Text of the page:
HEALTH CARE BRIEFING: Biden Prodded to ‘Go Big’ on Drug Pricing

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Democrats are urging the White House to include their health policy ideas in the next phase of President Joe Biden’s infrastructure push, with hopes of gaining an edge over colleagues with competing plans.

Congressional leaders, top senators, and rank-and-file Democrats say they’ve put in calls or made trips to the White House this week plugging legislation to broaden health insurance, expand Medicare, or lower drug prices. But Biden has kept quiet on whether he intends to include health care as part of the next phase of his infrastructure plan, which has left some lawmakers fearful it’s being left out.

“I’ve talked with folks at the White House and I know other colleagues have as well because we’d love very much to see something on Medicare” in a new Biden infrastructure proposal, Sen. Debbie Stabenow (D-Mich.) told reporters.

The next piece of Biden’s massive infrastructure and economic proposal, called the American FamiliesPlan, isn’t expected to include boosting health coverage or reduce prescription drug costs, The New York Times reported yesterday. White House press secretary, Jen Psaki, didn’t mentioning any health care policies while outlining what would be included in that plan.

Sens. Stabenow, Tammy Baldwin (D-Wis.) and Sherrod Brown (D-Ohio) introduced a bill this week that would let Americans beginning at age 50 buy into Medicare. Stabenow said the White House hasn’t indicated if Biden would support their measure.

Their measure shares the same goal as Sen. Bernie Sanders’s (I-Vt.) drive to expand Medicare eligibility broadly to Americans starting at age 55. Rep. Pramila Jayapal (D-Wash.), who helped to lead a unity task force between progressive Democrats like herself and the Biden team, said she’s also pushing to include a Medicare expansion.

In addition, House leaders yesterday reintroduced their signature drug-pricing measure that would direct the government to negotiate with drugmakers for lower prices on certain drugs, hoping it will become part of the infrastructure plan. “Lowering health costs and prescription drug prices will be a top priority for House Democrats to be included in the American Families Plan,” Speaker Nancy Pelosi (D-Calif.) said. Alex Ruoff has more.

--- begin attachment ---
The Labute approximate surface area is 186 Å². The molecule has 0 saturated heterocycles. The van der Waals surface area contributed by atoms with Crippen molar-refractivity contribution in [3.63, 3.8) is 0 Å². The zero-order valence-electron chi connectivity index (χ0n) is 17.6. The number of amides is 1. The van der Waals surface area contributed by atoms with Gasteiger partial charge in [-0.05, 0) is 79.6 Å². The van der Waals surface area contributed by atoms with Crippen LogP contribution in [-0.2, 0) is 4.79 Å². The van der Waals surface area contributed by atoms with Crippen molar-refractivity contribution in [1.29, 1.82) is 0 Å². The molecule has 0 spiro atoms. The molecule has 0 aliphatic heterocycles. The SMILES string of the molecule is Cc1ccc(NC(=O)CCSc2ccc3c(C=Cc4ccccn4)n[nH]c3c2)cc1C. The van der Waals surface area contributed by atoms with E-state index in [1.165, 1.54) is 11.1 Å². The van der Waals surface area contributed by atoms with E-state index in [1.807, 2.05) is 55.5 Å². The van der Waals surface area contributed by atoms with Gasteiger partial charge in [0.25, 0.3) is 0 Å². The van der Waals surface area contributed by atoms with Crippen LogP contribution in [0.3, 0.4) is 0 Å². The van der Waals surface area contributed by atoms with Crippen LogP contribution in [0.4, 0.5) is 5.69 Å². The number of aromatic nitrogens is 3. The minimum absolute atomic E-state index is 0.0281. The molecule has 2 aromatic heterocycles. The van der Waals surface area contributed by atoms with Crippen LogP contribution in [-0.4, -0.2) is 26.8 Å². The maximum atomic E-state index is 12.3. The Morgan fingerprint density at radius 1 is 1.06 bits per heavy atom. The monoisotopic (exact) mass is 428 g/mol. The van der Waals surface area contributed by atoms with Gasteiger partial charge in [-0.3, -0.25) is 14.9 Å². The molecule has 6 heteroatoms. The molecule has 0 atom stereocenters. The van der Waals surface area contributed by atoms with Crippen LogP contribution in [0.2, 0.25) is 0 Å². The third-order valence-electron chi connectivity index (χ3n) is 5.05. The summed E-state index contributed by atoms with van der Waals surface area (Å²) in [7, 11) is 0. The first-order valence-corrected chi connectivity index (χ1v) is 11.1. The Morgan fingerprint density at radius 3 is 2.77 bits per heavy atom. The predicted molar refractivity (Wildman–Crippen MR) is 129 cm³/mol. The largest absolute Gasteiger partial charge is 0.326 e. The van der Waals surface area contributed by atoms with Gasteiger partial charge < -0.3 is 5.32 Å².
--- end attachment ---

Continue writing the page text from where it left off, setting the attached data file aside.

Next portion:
Drug Pricing Group to Launch Ads: A drug pricing group will launch ads in response to the report that Biden’s next plan will exclude drug cost reduction initiatives, Alex Ruoff reports. The Patients for Affordable Drugs Now is launching ads to run on broadcast and cable news in the Washington D.C. TV market, and on multiple digital platforms, Alex Ruoff reports. The campaign launches today with a new ad highlighting Biden’s promise to allow Medicare to negotiate for lower prices. It will also include patient mobilization and other activities.

Happening on the Hill

Health Policy Picks Move to Confirmation Votes: Biden‘s picks to lead his Medicare agency and serve as deputy health secretary advanced out the Senate Finance Committee yesterday over GOP objections. The panel approved Andrea Palm, nominated as the Health and Human Services deputy secretary, on a 20-8 vote. Chiquita Brooks-LaSure, picked to head the Centers for Medicare and Medicaid Services, split the committee by party, 14-14. Alex Ruoff has more.

VA Medication Disposal Bill Passes Senate: The Senate yesterday by unanimous consent passed legislation (S. 957) to direct Veterans Affairs to ensure that select medical facilities have places to dispose of controlled substance medications. A substitute amendment from Sens. John Kennedy (R-La.), Jon Tester (D-Mont.) and Jerry Moran (R-Kansas) was agreed to by unanimous consent. “Many opioid users rely on unused prescription medications that belong to family and friends, and Americans can help fight opioid addiction simply by clearing out their medicine cabinets,” Kennedy said in a statement.

Democrats Push U.S. Drug Manufacturing: Sens. Elizabeth Warren (D-Mass.) and Tina Smith (D-Minn.) unveiled a bill that seeks to “reinvigorate” U.S. manufacturing capacity and “end the nation’s reliance on foreign countries for critical drugs used by millions of Americans,” according to a statement. The legislation would require the FDA commissioner and defense secretary to craft a list of “critical drugs” essential for public health, and provide $5 billion to the Biomedical Advanced Research and Development Authority to upgrade drug manufacturing capacity. Read text of the bill here.

Undue Foreign Influence in Science Seen Growing: The NIH has flagged over 500 scientists with possibly inappropriate ties to foreign governments, a signal that undue foreign influence is an increasing threat to U.S. biomedical innovation. The biggest challenge in curbing undue foreign influence is wielding the resources to combat it, federal health officials told the Senate Health, Education, Labor, and Pensions Committee. Top Republican Richard Burr (R-N.C.) expressed concern that there isn’t a single entity in charge of identifying the falsification of NIH grant applications. Read more from Jeannie Baumann.

Permanent Air Travel Pandemic Protections Eyed: House Transportation and Infrastructure Chair Peter DeFazio (D-Ore.) and others introduced legislation that would mandate actions such as mask use during pandemics and create a center of excellence to study disease in aviation. The legislation, sponsored by 15 Democrats and backed by 12 unions and industry trade groups, was unveiled in a press release from DeFazio yesterday. Read more from Alan Levin.